Commence ye olde H20 boil. If you're using a fancy kettle with temperature readout, set the temp to 209°F (science side-note: the boiling point of water at sea level is 212°F). If you're using a stovetop tea kettle - just let it start screamin' and hissin', you'll know when to take it off.
Meanwhile, prep the other goodies:
Weigh out 45 grams of coffee, and load it up into your grinder (don't grind just yet, you'll want to wait until just before brewing. Once exposed to oxygen, coffee starts losing it's awesomeness in a matter of seconds).
Open your Chemex paper filter into a cone shape so that one side of the cone has three layers (this detail is important), and place it into the top of the Chemex brewer. The thick (three-layer) portion should cover the pouring spout.
Once your water has boiled, we're going to "pre-wet" the filter area of the Chemex. The goal here is to remove any type of paper taste... as well as pre-heat the brewing device. It's typically not ideal for hot coffee to encounter cold glass, so we have a double-whammy here. Remove the lid from your filter after successfully pre-wetting the filter to allow the temp to cool to our ideal range (202-205°F range).
(Side note: much of the country is still in a massive drought. Don't be a doofus by taking this pre-wet step too seriously. It can totally be skipped ... and if you do it, use the minimal amount of water that you can)
Next, empty out the water from the pre-wet step (you don't need to remove the filter in order to do this. Part of the genius design of the Chemex, it will simply flow out that glass groove and the filter will remain in-tact).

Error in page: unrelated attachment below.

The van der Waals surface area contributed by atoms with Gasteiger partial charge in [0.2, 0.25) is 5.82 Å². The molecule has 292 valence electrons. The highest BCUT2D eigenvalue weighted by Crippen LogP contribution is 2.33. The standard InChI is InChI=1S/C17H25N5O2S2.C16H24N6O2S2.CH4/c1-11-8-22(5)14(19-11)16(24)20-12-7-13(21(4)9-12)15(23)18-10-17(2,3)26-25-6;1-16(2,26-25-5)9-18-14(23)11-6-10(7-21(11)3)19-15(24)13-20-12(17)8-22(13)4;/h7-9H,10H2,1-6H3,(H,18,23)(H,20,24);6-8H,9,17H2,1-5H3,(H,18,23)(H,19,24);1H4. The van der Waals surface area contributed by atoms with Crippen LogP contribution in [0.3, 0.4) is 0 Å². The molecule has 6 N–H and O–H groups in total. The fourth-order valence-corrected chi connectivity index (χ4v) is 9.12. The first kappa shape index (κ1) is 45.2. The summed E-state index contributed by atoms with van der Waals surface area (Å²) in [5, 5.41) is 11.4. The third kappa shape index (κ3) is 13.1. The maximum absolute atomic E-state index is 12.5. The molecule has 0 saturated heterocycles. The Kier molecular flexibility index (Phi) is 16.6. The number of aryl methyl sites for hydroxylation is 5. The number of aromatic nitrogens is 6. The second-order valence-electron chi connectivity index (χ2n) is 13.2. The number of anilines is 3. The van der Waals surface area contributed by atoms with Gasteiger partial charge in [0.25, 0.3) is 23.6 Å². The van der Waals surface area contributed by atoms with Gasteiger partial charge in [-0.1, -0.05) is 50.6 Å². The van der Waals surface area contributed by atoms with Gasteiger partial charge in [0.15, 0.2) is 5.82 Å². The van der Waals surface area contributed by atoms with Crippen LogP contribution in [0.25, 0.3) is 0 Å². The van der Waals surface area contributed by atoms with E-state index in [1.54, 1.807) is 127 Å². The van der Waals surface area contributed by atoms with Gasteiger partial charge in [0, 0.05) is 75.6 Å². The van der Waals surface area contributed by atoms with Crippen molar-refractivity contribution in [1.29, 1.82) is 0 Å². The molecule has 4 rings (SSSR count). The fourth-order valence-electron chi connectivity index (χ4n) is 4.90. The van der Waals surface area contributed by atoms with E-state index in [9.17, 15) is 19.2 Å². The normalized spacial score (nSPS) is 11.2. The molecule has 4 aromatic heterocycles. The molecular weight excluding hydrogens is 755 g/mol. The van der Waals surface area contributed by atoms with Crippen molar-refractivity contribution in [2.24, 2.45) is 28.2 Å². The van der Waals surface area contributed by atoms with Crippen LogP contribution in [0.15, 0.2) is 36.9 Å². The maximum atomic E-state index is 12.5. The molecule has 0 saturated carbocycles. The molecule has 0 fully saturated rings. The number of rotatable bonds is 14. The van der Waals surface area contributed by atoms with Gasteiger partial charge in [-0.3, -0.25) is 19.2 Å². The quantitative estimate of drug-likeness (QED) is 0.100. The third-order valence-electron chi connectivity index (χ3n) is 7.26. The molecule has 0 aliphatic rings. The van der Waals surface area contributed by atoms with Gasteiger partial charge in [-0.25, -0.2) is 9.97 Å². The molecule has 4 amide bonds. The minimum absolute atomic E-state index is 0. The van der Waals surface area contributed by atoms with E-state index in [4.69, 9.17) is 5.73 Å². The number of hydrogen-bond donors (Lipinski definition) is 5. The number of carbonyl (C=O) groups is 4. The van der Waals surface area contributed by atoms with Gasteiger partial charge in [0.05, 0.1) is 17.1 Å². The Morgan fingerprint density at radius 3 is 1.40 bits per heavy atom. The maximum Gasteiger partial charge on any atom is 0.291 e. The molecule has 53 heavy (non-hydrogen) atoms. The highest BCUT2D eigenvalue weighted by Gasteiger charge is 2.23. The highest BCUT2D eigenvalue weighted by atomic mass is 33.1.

Grind your beans: like other pour-over methods, you'll want a fine-medium grind for the Chemex. Somewhere in the "middle" of the grind settings if you're using a Baratza ... and if you're winging it, just go with something that's between beach sand + sea salt.
When your water cools to around 202-205°F, you're ready to brew. Put the lid back on your kettle, dump the coffee grounds into the Chemex, and have your timer ready. Make sure your scale is reset to zero with the Chemex + coffee resting on it. The remainder of this process (the actual brewing of the actual coffee) is pretty dang straightforward. The first bit of water you'll be adding makes up the bloom - a process in which the coffee grounds release all the remaining CO2 gas and (incredible smelling) oils from the roasting process. Ground coffee will hold approximately 2x it's weight in water, so you'll want to dump about 90-120 grams of water for this process. Make sure to start your timer the moment the water makes contact.
There's debate in the coffee world for how long your bloom time should take. You'll read anywhere from 30 seconds to a full minute. In general, we like to bloom for the full minute. Make sure to get your nose right up in the wet grounds during this step (it really should smell magnificent).
After your 1 minute bloom time, you'll begin to pour the remaining water in a slow, circular fashion (focusing more on the "middle" of the grounds rather than dumping water around the glass rim of the Chemex) until your scale reads approximately 400-420 grams. With a standard pour-over for one person, you'll generally be aiming for a 3-3:30 minute brew time. Since you're making two cups here - the total brew time might be closer to 5 minutes.
With that target brew time in mind, you'll 'temper' the rest of your water pourin' based on how fast the coffee extracts through your grounds. We generally try to pour the coffee in 3 'batches' after the bloom: first to around 400-420 grams, second to around 550 grams, and last to the final 675 grams.
If your coffee isn't extracting quickly enough: meaning, it's just barely flowin' out of the top - don't panic. Simply grab both pointy ends of the Chemex filter and gently raise it up and away from the glass. You'll notice a much quicker flow right off the bat. Sometimes this is the only adjustment needed to "catch up" to your ideal brew time (you can lift it out and gently place back in, and should notice a quicker extraction). This likely means that your grind was too 'fine' and you'll need to adjust your grind a few clicks in the opposite direction (for a slightly courser grinder). This should do the trick next time.
Discard the filter + grounds, grab a couple mugs (and another human), and enjoy! Please don't hesitate to contact us with your brewing questions - just send a note to firstname.lastname@example.org and we'll get back to you promptly.